Balancing Structure and Flexibility
Teaching Google Sheets requires a balance of structure and flexibility. While it's important to have a lesson plan and clear objectives, it's equally important to remain open to student input and adapt the course to their needs and interests.
Even though I'm a professional, and I work in sheets all the time. The gaps in my knowledge or even knowing what gaps in knowledge exist are hard to come by. It's hard to know what you don't know and it's equally hard to know what you know and others don't know.
Sure, this can be helped by incorporating student feedback and allow them to suggest topics or projects that they would like to explore.
Give them some agency in the learning process, you can create a more collaborative and dynamic learning environment that fosters creativity and innovation. But this will need lots of synchronous teaching. A video course can be flexible if you set up a structure that is not sequential. A series of projects that are in and of themselves fully watchable. You don't need to watch them in any particular order.
Let your courses breathe a little. People skip around. It's human nature. Let them be real people instead of automatons downloading information.
Balancing Skills & Thinking
One important aspect of teaching Google Sheets is the need to balance technical skills with critical thinking.
While it's important to teach students how to navigate the software and use its various functions, it's equally important to help them develop their analytical and problem-solving skills. This could be said for kids and leave out Adults. But I find it much more engaging to teach adults how to think. Explain concepts with analogies and metaphors. But there is far more that can be done.
This can be achieved by incorporating exercises and projects that require students to think critically about the data and information they are working with.
For example, you can ask them to analyze a dataset and draw conclusions based on the information presented. This not only helps students develop their analytical skills but also teaches them how to use data to support their arguments and make informed decisions.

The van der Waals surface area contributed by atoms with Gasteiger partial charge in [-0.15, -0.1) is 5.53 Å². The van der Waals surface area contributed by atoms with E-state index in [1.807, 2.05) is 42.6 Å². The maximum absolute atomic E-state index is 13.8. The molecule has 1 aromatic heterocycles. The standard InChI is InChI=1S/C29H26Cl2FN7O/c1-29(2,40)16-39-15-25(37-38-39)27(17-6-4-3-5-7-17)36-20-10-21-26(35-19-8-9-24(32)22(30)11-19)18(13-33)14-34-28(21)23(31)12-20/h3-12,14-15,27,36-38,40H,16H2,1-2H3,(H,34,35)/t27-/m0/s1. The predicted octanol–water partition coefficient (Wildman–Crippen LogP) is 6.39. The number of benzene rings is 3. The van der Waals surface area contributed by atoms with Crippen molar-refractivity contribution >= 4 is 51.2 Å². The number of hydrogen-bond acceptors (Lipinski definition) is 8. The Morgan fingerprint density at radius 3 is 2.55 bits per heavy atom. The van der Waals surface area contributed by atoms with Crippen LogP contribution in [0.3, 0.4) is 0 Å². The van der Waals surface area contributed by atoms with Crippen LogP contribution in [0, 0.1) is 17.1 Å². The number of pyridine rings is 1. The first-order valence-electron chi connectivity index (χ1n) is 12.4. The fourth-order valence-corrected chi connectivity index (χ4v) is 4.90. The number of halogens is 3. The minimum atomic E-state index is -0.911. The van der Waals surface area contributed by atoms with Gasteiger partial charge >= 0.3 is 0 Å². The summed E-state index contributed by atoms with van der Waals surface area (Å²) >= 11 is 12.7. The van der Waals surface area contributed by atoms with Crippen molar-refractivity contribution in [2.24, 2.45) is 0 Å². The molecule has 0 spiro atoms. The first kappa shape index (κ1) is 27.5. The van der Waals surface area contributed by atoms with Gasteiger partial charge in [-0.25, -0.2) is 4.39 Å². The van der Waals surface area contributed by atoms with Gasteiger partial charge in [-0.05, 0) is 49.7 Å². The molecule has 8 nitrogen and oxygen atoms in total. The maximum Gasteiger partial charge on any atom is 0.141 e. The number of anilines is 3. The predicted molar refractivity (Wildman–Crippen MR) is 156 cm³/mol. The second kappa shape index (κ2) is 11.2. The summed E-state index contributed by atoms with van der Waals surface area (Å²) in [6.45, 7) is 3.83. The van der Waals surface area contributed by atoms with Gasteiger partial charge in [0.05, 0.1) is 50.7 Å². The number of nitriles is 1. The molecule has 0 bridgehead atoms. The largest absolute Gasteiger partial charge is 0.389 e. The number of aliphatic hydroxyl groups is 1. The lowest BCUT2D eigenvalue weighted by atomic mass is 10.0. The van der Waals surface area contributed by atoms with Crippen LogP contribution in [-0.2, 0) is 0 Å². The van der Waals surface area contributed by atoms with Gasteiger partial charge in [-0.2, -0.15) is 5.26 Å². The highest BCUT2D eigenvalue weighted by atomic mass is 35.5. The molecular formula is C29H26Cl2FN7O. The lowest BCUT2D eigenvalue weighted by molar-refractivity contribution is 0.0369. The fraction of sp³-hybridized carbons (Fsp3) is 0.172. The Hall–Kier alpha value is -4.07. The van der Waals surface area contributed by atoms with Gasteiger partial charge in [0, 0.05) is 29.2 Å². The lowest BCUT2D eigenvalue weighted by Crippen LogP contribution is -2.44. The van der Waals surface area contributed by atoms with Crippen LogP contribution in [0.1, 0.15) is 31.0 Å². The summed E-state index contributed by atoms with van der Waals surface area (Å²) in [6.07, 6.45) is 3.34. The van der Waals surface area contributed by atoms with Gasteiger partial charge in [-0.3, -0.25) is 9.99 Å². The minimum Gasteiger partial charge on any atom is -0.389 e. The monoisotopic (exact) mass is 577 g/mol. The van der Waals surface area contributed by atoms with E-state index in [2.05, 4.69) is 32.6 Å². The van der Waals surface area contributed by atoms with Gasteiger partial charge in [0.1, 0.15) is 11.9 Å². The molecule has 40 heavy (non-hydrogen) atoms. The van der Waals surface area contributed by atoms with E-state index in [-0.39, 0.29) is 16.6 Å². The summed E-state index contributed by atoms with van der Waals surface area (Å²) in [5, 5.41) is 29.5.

What I did in my Spreadsheet Automation 101 course is create an error riddle. A really hard Apps Script example to get your head around can be daunting. And many times when someone is writing the script they will make errors. I made the errors for them. The point was to show not just "completed" work and how it is done but also how you will end up typing it out and how to figure out from the error what the problem is and how to fix it.
Instead of just going through each error and explaining it, I made a riddle. Literally took the script and made specific errors.
It's a game for adults.
By emphasizing critical thinking, you can help students develop a valuable skill set that will serve them well in their academic and professional careers.
Balancing Tech & Thought
Teaching Google Sheets can be a challenging but rewarding journey. As a teacher, it's important to keep up with updates and ensure students have a basic understanding of spreadsheet concepts.
Making the subject engaging and relevant to students through real-world and fantasy world scenarios is also crucial.
Balancing structure and flexibility by incorporating student feedback is essential, as is emphasizing critical thinking skills.
By navigating these challenges, teachers can help students develop a valuable skill set that will serve them well in their future academic and professional endeavors.